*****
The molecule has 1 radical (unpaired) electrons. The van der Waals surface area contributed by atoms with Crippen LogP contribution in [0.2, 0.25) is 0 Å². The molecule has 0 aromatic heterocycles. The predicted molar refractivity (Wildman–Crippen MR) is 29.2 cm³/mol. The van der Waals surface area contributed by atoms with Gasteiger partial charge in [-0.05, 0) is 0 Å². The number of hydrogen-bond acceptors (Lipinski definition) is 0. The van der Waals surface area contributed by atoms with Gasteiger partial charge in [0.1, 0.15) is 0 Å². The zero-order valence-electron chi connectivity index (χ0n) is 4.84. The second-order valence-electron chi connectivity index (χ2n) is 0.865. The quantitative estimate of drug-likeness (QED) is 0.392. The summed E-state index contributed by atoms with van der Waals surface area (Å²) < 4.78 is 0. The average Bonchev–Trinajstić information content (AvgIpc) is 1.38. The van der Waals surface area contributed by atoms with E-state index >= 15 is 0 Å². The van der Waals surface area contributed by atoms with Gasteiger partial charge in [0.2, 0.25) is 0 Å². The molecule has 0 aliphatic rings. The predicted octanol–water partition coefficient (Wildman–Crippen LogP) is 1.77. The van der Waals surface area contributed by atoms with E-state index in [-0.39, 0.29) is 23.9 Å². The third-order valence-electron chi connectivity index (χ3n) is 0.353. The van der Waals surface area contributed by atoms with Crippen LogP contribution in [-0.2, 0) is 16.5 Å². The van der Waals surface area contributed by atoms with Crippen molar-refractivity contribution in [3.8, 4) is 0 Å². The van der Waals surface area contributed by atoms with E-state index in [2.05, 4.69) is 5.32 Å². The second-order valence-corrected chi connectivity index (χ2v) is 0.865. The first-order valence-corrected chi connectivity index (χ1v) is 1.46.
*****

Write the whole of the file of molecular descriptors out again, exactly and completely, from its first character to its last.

The molecule has 1 radical (unpaired) electrons. The van der Waals surface area contributed by atoms with Crippen LogP contribution in [0.2, 0.25) is 0 Å². The molecule has 0 aromatic heterocycles. The predicted molar refractivity (Wildman–Crippen MR) is 29.2 cm³/mol. The van der Waals surface area contributed by atoms with Gasteiger partial charge in [-0.05, 0) is 0 Å². The number of hydrogen-bond acceptors (Lipinski definition) is 0. The van der Waals surface area contributed by atoms with Gasteiger partial charge in [0.1, 0.15) is 0 Å². The zero-order valence-electron chi connectivity index (χ0n) is 4.84. The second-order valence-electron chi connectivity index (χ2n) is 0.865. The quantitative estimate of drug-likeness (QED) is 0.392. The summed E-state index contributed by atoms with van der Waals surface area (Å²) < 4.78 is 0. The average Bonchev–Trinajstić information content (AvgIpc) is 1.38. The van der Waals surface area contributed by atoms with E-state index >= 15 is 0 Å². The van der Waals surface area contributed by atoms with Gasteiger partial charge in [0.2, 0.25) is 0 Å². The molecule has 0 aliphatic rings. The predicted octanol–water partition coefficient (Wildman–Crippen LogP) is 1.77. The van der Waals surface area contributed by atoms with E-state index in [-0.39, 0.29) is 23.9 Å². The third-order valence-electron chi connectivity index (χ3n) is 0.353. The van der Waals surface area contributed by atoms with Crippen LogP contribution in [-0.2, 0) is 16.5 Å². The van der Waals surface area contributed by atoms with Crippen molar-refractivity contribution in [3.8, 4) is 0 Å². The van der Waals surface area contributed by atoms with E-state index in [2.05, 4.69) is 5.32 Å². The second-order valence-corrected chi connectivity index (χ2v) is 0.865. The first-order valence-corrected chi connectivity index (χ1v) is 1.46.